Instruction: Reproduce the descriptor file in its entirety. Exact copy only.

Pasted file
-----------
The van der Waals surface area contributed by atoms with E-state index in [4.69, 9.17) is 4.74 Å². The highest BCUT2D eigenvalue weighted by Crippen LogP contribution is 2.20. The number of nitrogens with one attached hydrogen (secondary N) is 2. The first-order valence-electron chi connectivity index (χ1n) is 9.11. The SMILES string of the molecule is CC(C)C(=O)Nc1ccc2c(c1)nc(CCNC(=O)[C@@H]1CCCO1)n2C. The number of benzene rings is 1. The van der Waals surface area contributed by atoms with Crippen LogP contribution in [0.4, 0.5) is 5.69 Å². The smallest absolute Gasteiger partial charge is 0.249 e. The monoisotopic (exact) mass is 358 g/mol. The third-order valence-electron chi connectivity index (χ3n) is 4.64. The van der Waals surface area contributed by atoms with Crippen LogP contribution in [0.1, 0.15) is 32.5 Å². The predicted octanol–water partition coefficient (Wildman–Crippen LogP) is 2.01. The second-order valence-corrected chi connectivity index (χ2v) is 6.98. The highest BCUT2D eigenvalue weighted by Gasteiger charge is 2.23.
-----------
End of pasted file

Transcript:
The van der Waals surface area contributed by atoms with E-state index in [4.69, 9.17) is 4.74 Å². The highest BCUT2D eigenvalue weighted by Crippen LogP contribution is 2.20. The number of nitrogens with one attached hydrogen (secondary N) is 2. The first-order valence-electron chi connectivity index (χ1n) is 9.11. The SMILES string of the molecule is CC(C)C(=O)Nc1ccc2c(c1)nc(CCNC(=O)[C@@H]1CCCO1)n2C. The number of benzene rings is 1. The van der Waals surface area contributed by atoms with Crippen LogP contribution in [0.4, 0.5) is 5.69 Å². The smallest absolute Gasteiger partial charge is 0.249 e. The monoisotopic (exact) mass is 358 g/mol. The third-order valence-electron chi connectivity index (χ3n) is 4.64. The van der Waals surface area contributed by atoms with Crippen LogP contribution in [0.1, 0.15) is 32.5 Å². The predicted octanol–water partition coefficient (Wildman–Crippen LogP) is 2.01. The second-order valence-corrected chi connectivity index (χ2v) is 6.98. The highest BCUT2D eigenvalue weighted by Gasteiger charge is 2.23.